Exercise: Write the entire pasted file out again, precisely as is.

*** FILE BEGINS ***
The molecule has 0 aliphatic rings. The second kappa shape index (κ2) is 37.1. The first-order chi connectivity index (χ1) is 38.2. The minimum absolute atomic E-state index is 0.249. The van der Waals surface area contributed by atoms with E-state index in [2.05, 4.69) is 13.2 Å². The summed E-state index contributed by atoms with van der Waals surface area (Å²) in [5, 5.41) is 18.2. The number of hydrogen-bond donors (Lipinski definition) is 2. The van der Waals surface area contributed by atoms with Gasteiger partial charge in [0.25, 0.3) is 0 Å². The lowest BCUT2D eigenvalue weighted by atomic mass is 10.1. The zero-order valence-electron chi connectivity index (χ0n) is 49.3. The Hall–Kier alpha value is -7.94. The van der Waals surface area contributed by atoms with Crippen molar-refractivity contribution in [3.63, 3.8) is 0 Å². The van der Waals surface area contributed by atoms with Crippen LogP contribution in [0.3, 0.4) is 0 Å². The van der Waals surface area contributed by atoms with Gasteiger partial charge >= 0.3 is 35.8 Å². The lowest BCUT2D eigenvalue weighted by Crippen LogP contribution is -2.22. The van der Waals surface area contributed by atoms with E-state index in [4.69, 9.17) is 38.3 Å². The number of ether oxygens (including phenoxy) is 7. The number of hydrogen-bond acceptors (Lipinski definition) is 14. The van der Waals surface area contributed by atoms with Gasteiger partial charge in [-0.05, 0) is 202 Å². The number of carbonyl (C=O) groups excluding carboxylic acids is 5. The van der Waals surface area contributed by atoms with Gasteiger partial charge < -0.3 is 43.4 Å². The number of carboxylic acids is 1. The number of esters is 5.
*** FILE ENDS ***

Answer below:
The molecule has 0 aliphatic rings. The second kappa shape index (κ2) is 37.1. The first-order chi connectivity index (χ1) is 38.2. The minimum absolute atomic E-state index is 0.249. The van der Waals surface area contributed by atoms with E-state index in [2.05, 4.69) is 13.2 Å². The summed E-state index contributed by atoms with van der Waals surface area (Å²) in [5, 5.41) is 18.2. The number of hydrogen-bond donors (Lipinski definition) is 2. The van der Waals surface area contributed by atoms with Gasteiger partial charge in [0.25, 0.3) is 0 Å². The lowest BCUT2D eigenvalue weighted by atomic mass is 10.1. The zero-order valence-electron chi connectivity index (χ0n) is 49.3. The Hall–Kier alpha value is -7.94. The van der Waals surface area contributed by atoms with Crippen molar-refractivity contribution in [3.63, 3.8) is 0 Å². The van der Waals surface area contributed by atoms with Crippen LogP contribution in [0.3, 0.4) is 0 Å². The van der Waals surface area contributed by atoms with Gasteiger partial charge >= 0.3 is 35.8 Å². The lowest BCUT2D eigenvalue weighted by Crippen LogP contribution is -2.22. The van der Waals surface area contributed by atoms with E-state index in [4.69, 9.17) is 38.3 Å². The number of ether oxygens (including phenoxy) is 7. The number of hydrogen-bond acceptors (Lipinski definition) is 14. The van der Waals surface area contributed by atoms with Gasteiger partial charge in [-0.05, 0) is 202 Å². The number of carbonyl (C=O) groups excluding carboxylic acids is 5. The van der Waals surface area contributed by atoms with Gasteiger partial charge < -0.3 is 43.4 Å². The number of carboxylic acids is 1. The number of esters is 5.